Clarendon Guesthouse, November 30
Check each egg before you eat it. Mikelangelo told us he was hatched from one (an indeterminate time after a frenzied splicing of his parents), and dipping your spoon into something similar would be a disturbing way to start your day. It was alarming enough entertaining the now full-grown Balkan singer on my knee; another beleaguered audience member had to wear him on his shoulders.
Mikelangelo and the Black Sea Gentlemen are not so much a band as a fully-fledged philosophy played out on stage to musical accompaniment. That philosophy – in a nutshell, and allowing for cultural discrepancies – is that death is inevitable, possibly imminent, and probably involves an eternity in a slow-combustion stove. There’s nothing quite like Balkan nihilism layered with half-baked cowboy revenge tragedy.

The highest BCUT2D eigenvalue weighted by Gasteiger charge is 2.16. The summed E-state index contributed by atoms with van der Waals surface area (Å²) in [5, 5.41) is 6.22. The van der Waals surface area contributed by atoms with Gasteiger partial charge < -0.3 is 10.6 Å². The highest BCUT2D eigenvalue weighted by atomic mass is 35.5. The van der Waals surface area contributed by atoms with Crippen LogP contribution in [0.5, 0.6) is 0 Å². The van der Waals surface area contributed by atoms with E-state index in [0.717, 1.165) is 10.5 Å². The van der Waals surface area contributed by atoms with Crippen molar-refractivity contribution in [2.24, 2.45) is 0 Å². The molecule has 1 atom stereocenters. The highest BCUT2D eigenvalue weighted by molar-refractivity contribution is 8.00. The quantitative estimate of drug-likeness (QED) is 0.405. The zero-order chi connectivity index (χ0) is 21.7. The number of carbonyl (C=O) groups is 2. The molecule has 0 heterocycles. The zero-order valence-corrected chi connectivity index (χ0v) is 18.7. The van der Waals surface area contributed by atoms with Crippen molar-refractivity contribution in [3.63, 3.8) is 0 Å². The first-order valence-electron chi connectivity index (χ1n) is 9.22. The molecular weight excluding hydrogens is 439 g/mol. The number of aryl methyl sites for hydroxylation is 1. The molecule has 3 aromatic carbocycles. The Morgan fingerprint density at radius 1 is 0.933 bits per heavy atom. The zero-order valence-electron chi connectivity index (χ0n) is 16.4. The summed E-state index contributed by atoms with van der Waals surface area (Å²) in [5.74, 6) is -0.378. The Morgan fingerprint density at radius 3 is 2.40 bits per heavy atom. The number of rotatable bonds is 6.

As ever Mikelangelo’s accomplices were the sort with whom Ivan Milat probably played cards and Simon Gittany may have swapped girlfriends. These are gentlemen whose effect of small dogs is similar to wrathful thunderstorms, yet who extract the most dulcet sounds from innocent musical instruments – possibly under threat of torture.
So around Mikelangelo’s imposing baritone – a major influence on Elvis Presley (or vice versa) – came Rufino’s disarmingly mellifluous fiddle, The Great Muldavio’s clarinet (complete with woody echoes of Acker Bilk), Guido Libido’s accordion (and flaring silent-movie eyes) and Little Ivan’s big double bass.
They may be throw-backs to a forgotten gene pool, but they command the transformational wizardry to change from Gypsies to cowboys at the whim of a song title, and Ten Long Years in the Saddle was a complete spaghetti western condensed into a hit single that never was.
Despite being capable of scaring grown men into discovering religion Mikelangelo is also cunning enough to have assembled not just four fine players, but four potential front-gentlemen, each of whom had his moment in the pale sun. Is this the funniest band in the country? That’s best answered on a postcard when far, far away.